Pharma cos. hold more events

September 1, 2001

Pharmaceutical Representative

More and more, physician meetings and events are becoming an integral part of pharmaceutical promotion, according to the Physician Meeting & Event Audit by Newtown, PA-based Scott-Levin.

More and more, physician meetings and events are becoming an integral part of pharmaceutical promotion, according to the Physician Meeting & Event Audit by Newtown, PA-based Scott-Levin.

In 2000, a projected 314,022 events took place, 11% more than in 1999. Physicians accepted almost half (48%) of all event invitations in 2000, about the same rate as in 1999.

Some trends from the audit:


•Â Interest in the topic was the biggest motivator for accepting invitations, cited by 72% of attending doctors. Also important were a convenient location (49%) and honoraria (46%).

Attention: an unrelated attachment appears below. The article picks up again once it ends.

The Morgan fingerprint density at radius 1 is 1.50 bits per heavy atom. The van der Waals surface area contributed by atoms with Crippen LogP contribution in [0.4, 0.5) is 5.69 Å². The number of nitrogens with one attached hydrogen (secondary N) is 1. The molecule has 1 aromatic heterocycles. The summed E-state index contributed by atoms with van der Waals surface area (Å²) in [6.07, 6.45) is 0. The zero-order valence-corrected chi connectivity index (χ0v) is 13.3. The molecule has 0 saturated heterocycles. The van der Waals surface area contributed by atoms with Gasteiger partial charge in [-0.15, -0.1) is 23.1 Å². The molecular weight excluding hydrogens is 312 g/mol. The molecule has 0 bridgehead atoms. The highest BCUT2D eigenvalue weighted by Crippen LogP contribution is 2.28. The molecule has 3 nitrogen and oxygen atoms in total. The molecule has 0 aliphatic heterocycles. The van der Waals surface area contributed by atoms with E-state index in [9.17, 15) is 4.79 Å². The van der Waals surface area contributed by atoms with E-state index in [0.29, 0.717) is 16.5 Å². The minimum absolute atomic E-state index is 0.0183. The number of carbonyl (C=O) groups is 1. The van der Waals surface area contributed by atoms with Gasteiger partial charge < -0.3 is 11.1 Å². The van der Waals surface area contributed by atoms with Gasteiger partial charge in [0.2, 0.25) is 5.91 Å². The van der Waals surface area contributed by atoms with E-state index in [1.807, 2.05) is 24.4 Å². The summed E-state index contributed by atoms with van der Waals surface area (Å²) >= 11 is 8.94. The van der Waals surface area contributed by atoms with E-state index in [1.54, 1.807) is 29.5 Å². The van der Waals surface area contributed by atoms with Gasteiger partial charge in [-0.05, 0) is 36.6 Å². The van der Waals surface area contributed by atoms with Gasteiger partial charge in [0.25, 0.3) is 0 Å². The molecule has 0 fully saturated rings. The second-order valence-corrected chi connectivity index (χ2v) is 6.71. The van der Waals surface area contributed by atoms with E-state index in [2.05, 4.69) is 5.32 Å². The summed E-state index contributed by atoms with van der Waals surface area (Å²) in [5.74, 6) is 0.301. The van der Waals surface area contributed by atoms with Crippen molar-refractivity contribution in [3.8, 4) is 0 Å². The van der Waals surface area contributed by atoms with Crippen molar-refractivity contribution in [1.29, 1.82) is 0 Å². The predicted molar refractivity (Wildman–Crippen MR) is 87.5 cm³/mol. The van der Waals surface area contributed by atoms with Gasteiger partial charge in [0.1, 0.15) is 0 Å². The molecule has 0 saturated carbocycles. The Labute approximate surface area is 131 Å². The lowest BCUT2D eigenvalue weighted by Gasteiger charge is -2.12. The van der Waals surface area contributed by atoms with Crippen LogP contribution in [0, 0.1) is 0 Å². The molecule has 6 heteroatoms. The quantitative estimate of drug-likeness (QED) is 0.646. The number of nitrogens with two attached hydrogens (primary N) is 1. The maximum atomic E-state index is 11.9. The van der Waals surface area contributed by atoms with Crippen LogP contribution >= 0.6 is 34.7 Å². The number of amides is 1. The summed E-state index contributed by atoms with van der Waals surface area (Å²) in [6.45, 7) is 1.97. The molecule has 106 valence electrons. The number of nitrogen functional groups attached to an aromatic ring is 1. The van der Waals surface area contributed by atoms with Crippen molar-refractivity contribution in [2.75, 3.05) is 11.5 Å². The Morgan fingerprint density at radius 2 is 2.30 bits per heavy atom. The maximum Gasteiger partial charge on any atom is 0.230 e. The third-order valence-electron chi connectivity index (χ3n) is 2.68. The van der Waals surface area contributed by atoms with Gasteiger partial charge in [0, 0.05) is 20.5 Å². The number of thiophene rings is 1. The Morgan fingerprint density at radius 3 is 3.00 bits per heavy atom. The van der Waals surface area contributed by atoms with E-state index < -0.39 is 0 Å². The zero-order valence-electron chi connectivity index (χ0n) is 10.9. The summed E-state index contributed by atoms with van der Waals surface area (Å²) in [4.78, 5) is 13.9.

•Â Specialists most likely to accept invitations were allergists/immunologists, ear/nose/throat specialists and endocrinologists. However, these specialty groups generally received fewer invitations. Least likely to attend events were cardiologists, primary care physicians and pediatricians.


•Â Since the PMEA was launched in 1993, continuing medical education credits have consistently remained a conundrum. About a quarter of 2000 event invitations offered CME credits, but doctors were more likely to accept invitations to meetings without CME (52%) than invitations to meetings that offered credits (44%). Possible reasons for this: Physicians have access to CME credits from many other sources, and given their limited available time, are more likely to be attracted to events for their social or entertainment value.


•Â Branded products were the topic of 77% of all events, while 8% of events were on general therapeutic areas and 15% were on company image.


•Â More than half of the attendees of restaurant and hotel meetings (51% and 55%, respectively) said they intended to begin or increase prescribing of a promoted product. However, only 47% of physicians who attended events at other locations indicated that they would boost prescribing.

The complete report is available through Scott-Levin (www.scottlevin.com). PR

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